I hereby present, J. Herbin 1670 Bleu Ocean. It was announced a few months ago, with anticipation building for its release. It was just over two years ago that J. Herbin released the 1670 Rouge Hematite, to commemorate the 340th anniversary (wow!) of the company’s founding back in…..1670. The ink was available in very limited supply and was also in incredibly high demand. So when we would receive a shipment, it was not unusual for the ink to be on our site for a matter of hours, with months passing in between each shipment. The ink was so wildly popular that they decided to continue offering it into 2011 (it was originally only supposed to be sold in 2010). The uncertainty of Rouge Hematite’s future was finally put to rest when it was announced that not only was the ink here to stay, but that Bleu Ocean, a new commemorative 1670 ink, would join the line. Yes, 1670 is now its own line of inks within the J. Herbin brand.

J. Herbin 1670 Rouge Hematite

The thing that draws us all to Rouge Hematite has been a heavily saturated blood red color, with an intense gold/green sheen to it. And that sheen is intense, more than any of the nearly 700 inks that I’ve encountered. Red inks are notoriously lame (usually), in my opinion, but this one stands out from the crowd, and has earned a reputation for its uniqueness. So when it was announced that Bleu Ocean would be another 1670 ink, it was hard not to get excited about it.

J. Herbin 1670 Bleu Ocean

Now I haven’t been around as long as some other folks in the fountain pen world, but I have seen some things over the last 3 years. Whenever a new ink is to be released, it’s almost always a big deal. Some of the more notably hyped ink releases since Rachel and I started GouletPens.com include Herbin’s Rouge Hematite, Pilot’s Iroshizuku inks, the Pelikan Edelstein series, a slew of new Diamine colors (30 in all) including some awesome ones like Syrah, Red Dragon, Ancient Copper, and Oxblood. We’ve seen Platinum Mix-Free and Rohrer and Klingner’s Blau Schwarz. And who could forget Noodler’s Black Swan in Australian Roses, Blue Nose Bear, Rome Burning, or the drama that surrounded my own collaborative Noodler’s Liberty’s Elysium. What is it about all of these inks that drive us all so crazy? Why, when we have access to hundreds and hundreds of inks do we still go so nuts over a new color? Because, we love it, that’s why :) And the lead up to this ink has been no exception to the rest.

J. Herbin 1670 Bleu Ocean

So we find ourselves here once again! I have the ink, and you want to know about it. It’s always easy to get all hyped up and excited about a new color, and that’s definitely part of the thrill. $22 is a lot of money for an ink though, and I want to give you my very practical and objective opinion of this ink, all hype aside.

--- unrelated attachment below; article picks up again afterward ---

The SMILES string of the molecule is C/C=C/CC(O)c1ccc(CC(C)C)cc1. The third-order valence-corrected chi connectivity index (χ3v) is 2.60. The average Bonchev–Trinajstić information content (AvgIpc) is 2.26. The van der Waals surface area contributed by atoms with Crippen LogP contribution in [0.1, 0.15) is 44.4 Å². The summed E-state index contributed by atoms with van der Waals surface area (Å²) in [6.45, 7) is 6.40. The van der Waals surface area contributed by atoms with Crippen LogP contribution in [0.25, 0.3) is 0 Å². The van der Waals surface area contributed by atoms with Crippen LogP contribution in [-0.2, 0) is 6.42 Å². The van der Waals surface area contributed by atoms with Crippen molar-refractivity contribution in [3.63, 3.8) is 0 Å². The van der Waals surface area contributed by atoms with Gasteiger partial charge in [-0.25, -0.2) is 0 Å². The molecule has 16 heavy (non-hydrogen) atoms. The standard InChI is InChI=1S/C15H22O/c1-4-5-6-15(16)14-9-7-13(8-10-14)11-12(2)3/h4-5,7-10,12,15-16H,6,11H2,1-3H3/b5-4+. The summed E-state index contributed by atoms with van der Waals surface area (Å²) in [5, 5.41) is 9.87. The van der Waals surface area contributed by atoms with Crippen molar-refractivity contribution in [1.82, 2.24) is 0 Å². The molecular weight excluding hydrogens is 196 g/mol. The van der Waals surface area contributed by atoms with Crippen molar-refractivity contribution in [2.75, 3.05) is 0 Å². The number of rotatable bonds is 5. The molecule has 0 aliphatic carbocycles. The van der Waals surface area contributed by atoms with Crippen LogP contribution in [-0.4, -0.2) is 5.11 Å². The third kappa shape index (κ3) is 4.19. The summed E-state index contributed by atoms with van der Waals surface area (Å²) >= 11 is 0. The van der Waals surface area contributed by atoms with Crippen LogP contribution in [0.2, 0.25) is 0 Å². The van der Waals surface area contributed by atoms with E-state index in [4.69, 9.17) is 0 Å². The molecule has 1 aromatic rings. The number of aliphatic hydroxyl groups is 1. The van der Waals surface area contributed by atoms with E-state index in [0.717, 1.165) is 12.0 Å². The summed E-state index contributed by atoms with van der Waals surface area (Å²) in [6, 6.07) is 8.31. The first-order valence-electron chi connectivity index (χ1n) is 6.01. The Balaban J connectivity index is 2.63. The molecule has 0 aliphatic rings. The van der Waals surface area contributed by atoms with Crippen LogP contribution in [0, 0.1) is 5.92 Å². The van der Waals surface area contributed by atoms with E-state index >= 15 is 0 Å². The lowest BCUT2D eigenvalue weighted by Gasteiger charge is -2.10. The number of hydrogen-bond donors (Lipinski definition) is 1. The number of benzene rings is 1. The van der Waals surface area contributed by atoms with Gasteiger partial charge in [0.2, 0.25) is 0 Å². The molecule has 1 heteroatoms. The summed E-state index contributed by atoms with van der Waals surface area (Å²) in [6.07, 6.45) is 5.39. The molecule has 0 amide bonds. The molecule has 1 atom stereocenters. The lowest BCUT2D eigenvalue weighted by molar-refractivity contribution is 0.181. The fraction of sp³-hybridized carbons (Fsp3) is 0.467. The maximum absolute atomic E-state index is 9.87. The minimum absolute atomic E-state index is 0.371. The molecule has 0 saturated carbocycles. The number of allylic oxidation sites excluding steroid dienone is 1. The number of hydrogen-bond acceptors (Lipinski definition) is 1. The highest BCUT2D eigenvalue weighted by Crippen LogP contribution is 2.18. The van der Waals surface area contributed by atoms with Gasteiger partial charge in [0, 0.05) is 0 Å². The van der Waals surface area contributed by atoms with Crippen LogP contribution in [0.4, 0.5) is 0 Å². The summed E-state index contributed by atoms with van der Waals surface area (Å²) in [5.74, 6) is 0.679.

When I first found out that there would be a new 1670 ink, a blue ink, I got so incredibly excited. Blue is by far my favorite ink color, and I do love inks that sheen (can I get a shoutout for Diamine Majestic Blue?). I wanted to find out as much as I could about the ink before I went forming an opinion about it though.. I was told that it was going to be a dark blue, more heavily saturated than the standard J. Herbin line, something between Eclat de Saphir and Bleu Nuit, in a bottle identical to Rouge Hematite but with a blue cap and silver wax seal, and that it would not have a metallic pigment like Rouge Hematite. Okay, so that was a pretty decent description, better than I get for some other inks before they’re released. The stock pictures that accompanied were pretty enticing, too. But I didn’t want to really get my hopes up until I had the ink in hand. At this point, I know that as many inks I’ve handled, I am my own best judge for trying to get an idea of how an ink ‘fits’ into the ever-growing ink world. Especially since dark blue inks are in no short supply, I wanted to really keep an open mind.

Stock photo of 1670 Bleu Ocean box from J. Herbin
Stock photo of 1670 Bleu Ocean bottle from J. Herbin


Stock photo of 1670 Bleu Ocean swab from J. Herbin

Herbin’s marketing stuff states the motivation for the development of Bleu Ocean saying, “It recalls the sea voyages of J. Herbin when he was travelling in the far east and discovered the famous gum which will allow him to manufacture wax.” (Herbin was real big into sealing wax at its founding, still is, really).